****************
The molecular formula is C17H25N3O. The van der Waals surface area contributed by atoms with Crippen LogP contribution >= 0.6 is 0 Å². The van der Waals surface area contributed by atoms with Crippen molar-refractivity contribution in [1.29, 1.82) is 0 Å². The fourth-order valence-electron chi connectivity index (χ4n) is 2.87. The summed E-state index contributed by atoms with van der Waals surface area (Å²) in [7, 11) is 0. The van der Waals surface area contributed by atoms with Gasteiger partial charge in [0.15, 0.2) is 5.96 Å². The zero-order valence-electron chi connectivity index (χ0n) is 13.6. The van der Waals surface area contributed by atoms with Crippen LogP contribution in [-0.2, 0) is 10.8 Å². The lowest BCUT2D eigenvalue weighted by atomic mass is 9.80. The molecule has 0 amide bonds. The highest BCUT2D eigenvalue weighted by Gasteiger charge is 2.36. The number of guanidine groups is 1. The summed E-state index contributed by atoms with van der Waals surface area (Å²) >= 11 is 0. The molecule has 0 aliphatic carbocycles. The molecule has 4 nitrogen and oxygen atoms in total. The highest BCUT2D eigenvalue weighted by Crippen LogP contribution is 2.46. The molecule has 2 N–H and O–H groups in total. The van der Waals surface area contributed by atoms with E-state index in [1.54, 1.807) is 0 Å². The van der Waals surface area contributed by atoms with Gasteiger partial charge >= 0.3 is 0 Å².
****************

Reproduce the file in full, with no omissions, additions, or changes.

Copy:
The molecular formula is C17H25N3O. The van der Waals surface area contributed by atoms with Crippen LogP contribution >= 0.6 is 0 Å². The van der Waals surface area contributed by atoms with Crippen molar-refractivity contribution in [1.29, 1.82) is 0 Å². The fourth-order valence-electron chi connectivity index (χ4n) is 2.87. The summed E-state index contributed by atoms with van der Waals surface area (Å²) in [7, 11) is 0. The van der Waals surface area contributed by atoms with Gasteiger partial charge in [0.15, 0.2) is 5.96 Å². The zero-order valence-electron chi connectivity index (χ0n) is 13.6. The van der Waals surface area contributed by atoms with Crippen LogP contribution in [-0.2, 0) is 10.8 Å². The lowest BCUT2D eigenvalue weighted by atomic mass is 9.80. The molecule has 0 amide bonds. The highest BCUT2D eigenvalue weighted by Gasteiger charge is 2.36. The number of guanidine groups is 1. The summed E-state index contributed by atoms with van der Waals surface area (Å²) >= 11 is 0. The molecule has 0 aliphatic carbocycles. The molecule has 4 nitrogen and oxygen atoms in total. The highest BCUT2D eigenvalue weighted by Crippen LogP contribution is 2.46. The molecule has 2 N–H and O–H groups in total. The van der Waals surface area contributed by atoms with E-state index in [1.54, 1.807) is 0 Å². The van der Waals surface area contributed by atoms with Gasteiger partial charge >= 0.3 is 0 Å².